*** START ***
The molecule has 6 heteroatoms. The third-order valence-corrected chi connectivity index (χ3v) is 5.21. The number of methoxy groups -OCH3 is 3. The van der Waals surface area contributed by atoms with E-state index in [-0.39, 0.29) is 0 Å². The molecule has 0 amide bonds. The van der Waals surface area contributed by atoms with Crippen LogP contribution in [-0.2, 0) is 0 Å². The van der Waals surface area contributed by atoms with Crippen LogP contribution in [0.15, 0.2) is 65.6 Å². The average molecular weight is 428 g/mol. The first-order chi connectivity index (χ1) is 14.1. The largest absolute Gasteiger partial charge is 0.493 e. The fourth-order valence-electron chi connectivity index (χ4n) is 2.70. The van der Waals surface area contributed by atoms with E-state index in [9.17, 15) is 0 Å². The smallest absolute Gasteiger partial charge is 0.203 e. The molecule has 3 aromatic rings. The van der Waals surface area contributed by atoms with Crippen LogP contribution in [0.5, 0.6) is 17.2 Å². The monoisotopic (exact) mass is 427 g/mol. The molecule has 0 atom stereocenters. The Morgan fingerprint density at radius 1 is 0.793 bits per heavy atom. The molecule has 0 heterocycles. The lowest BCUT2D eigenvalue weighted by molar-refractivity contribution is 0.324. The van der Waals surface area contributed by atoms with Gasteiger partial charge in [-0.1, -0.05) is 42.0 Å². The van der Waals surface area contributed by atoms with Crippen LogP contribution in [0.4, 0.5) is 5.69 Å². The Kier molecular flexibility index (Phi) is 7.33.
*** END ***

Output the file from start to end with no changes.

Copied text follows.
The molecule has 6 heteroatoms. The third-order valence-corrected chi connectivity index (χ3v) is 5.21. The number of methoxy groups -OCH3 is 3. The van der Waals surface area contributed by atoms with E-state index in [-0.39, 0.29) is 0 Å². The molecule has 0 amide bonds. The van der Waals surface area contributed by atoms with Crippen LogP contribution in [-0.2, 0) is 0 Å². The van der Waals surface area contributed by atoms with Crippen LogP contribution in [0.15, 0.2) is 65.6 Å². The average molecular weight is 428 g/mol. The first-order chi connectivity index (χ1) is 14.1. The largest absolute Gasteiger partial charge is 0.493 e. The fourth-order valence-electron chi connectivity index (χ4n) is 2.70. The van der Waals surface area contributed by atoms with E-state index in [9.17, 15) is 0 Å². The smallest absolute Gasteiger partial charge is 0.203 e. The molecule has 3 aromatic rings. The van der Waals surface area contributed by atoms with Crippen LogP contribution in [0.5, 0.6) is 17.2 Å². The monoisotopic (exact) mass is 427 g/mol. The molecule has 0 atom stereocenters. The Morgan fingerprint density at radius 1 is 0.793 bits per heavy atom. The molecule has 0 heterocycles. The lowest BCUT2D eigenvalue weighted by molar-refractivity contribution is 0.324. The van der Waals surface area contributed by atoms with Gasteiger partial charge in [-0.1, -0.05) is 42.0 Å². The van der Waals surface area contributed by atoms with Crippen LogP contribution in [0.4, 0.5) is 5.69 Å². The Kier molecular flexibility index (Phi) is 7.33.